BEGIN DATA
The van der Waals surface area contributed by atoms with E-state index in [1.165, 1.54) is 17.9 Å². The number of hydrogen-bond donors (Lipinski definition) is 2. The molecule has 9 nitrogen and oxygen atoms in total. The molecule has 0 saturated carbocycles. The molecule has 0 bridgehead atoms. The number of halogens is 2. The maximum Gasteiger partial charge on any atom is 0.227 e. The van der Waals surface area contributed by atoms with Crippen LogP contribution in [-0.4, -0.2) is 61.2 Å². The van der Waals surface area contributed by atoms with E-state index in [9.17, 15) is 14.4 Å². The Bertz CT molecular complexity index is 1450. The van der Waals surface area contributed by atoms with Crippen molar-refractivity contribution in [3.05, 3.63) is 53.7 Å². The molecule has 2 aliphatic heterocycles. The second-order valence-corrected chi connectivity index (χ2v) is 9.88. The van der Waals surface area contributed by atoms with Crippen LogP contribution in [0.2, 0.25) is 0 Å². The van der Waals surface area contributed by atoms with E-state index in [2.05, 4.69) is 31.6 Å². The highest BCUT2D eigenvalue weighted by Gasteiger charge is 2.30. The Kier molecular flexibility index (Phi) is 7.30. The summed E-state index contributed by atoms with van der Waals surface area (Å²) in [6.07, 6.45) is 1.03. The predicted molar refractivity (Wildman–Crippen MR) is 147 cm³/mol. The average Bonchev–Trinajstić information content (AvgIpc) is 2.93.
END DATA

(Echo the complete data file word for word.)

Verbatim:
The van der Waals surface area contributed by atoms with E-state index in [1.165, 1.54) is 17.9 Å². The number of hydrogen-bond donors (Lipinski definition) is 2. The molecule has 9 nitrogen and oxygen atoms in total. The molecule has 0 saturated carbocycles. The molecule has 0 bridgehead atoms. The number of halogens is 2. The maximum Gasteiger partial charge on any atom is 0.227 e. The van der Waals surface area contributed by atoms with Crippen LogP contribution in [-0.4, -0.2) is 61.2 Å². The van der Waals surface area contributed by atoms with E-state index in [9.17, 15) is 14.4 Å². The Bertz CT molecular complexity index is 1450. The van der Waals surface area contributed by atoms with Crippen molar-refractivity contribution in [3.05, 3.63) is 53.7 Å². The molecule has 2 aliphatic heterocycles. The second-order valence-corrected chi connectivity index (χ2v) is 9.88. The van der Waals surface area contributed by atoms with Crippen LogP contribution in [0.2, 0.25) is 0 Å². The van der Waals surface area contributed by atoms with E-state index in [2.05, 4.69) is 31.6 Å². The highest BCUT2D eigenvalue weighted by Gasteiger charge is 2.30. The Kier molecular flexibility index (Phi) is 7.30. The summed E-state index contributed by atoms with van der Waals surface area (Å²) in [6.07, 6.45) is 1.03. The predicted molar refractivity (Wildman–Crippen MR) is 147 cm³/mol. The average Bonchev–Trinajstić information content (AvgIpc) is 2.93.